James Forsyth

The UK’s shift in attitude to the threat of China

The UK's shift in attitude to the threat of China
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Gavin Williamson’s speech today is another demonstration of how the UK government’s attitude to China has changed. In the Cameron Osborne era, the UK was determined to be China’s best friend in the West. All the emphasis was on creating a ‘golden era’ in Anglo-Chinese relations. But now, the government strikes a more realistic—and hawkish—tone on China. In his speech today, Williamson brackets China with Russia as a threat.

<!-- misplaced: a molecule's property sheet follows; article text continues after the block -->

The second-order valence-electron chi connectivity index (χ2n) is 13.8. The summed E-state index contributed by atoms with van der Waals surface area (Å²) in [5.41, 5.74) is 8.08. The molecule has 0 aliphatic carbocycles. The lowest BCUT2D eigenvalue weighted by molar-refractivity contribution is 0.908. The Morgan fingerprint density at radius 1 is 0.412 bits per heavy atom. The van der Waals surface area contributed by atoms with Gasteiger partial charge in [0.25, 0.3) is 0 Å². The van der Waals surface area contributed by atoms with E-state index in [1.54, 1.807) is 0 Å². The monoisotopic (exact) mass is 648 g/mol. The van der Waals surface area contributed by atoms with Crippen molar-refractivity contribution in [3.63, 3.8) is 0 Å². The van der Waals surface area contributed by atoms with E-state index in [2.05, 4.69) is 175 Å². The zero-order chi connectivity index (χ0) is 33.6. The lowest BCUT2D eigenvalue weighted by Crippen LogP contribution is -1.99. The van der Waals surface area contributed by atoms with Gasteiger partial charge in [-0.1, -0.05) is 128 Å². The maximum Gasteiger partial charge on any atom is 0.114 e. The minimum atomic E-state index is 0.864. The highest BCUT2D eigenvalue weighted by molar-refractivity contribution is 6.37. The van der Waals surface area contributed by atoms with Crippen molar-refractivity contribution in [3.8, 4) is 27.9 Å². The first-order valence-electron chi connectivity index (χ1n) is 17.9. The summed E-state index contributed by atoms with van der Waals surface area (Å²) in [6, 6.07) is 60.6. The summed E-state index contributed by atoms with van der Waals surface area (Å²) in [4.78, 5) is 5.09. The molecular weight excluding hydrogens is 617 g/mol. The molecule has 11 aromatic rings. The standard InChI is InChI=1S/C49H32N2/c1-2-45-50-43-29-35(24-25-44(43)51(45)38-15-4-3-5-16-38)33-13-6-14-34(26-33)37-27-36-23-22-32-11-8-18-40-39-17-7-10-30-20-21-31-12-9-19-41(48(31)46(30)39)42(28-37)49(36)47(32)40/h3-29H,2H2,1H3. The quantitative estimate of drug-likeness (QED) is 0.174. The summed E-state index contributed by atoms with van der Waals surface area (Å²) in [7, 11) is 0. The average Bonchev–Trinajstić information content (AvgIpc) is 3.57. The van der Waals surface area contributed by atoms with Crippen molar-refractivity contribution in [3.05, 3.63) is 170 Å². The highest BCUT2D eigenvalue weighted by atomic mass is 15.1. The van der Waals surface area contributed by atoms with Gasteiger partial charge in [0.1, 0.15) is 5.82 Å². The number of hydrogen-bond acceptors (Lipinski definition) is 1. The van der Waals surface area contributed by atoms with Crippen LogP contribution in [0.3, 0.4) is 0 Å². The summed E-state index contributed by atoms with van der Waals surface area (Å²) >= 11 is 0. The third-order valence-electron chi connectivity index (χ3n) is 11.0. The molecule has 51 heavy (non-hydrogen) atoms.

The headlines today have been about Williamson’s decision to send the UK’s new aircraft carrier, carrying both US and UK jets, to the Pacific in a message to Beijing. But just as telling is the emphasis that Williamson places on various alliances. He talks about the Five Eyes—the intelligence sharing agreement between the US, the UK, Canada, Australia and New Zealand—which is at the forefront of efforts to deal with Chinese intellectual property theft. Williamson also stresses the UK’s growing closeness to Japan, South Korea and India—three countries that are vital to any attempt to balance and contain Chinese power in Asia.

The government’s shift in thinking on China is sensible. Ultimately, the UK will not benefit from a world in which China’s power grows unchecked.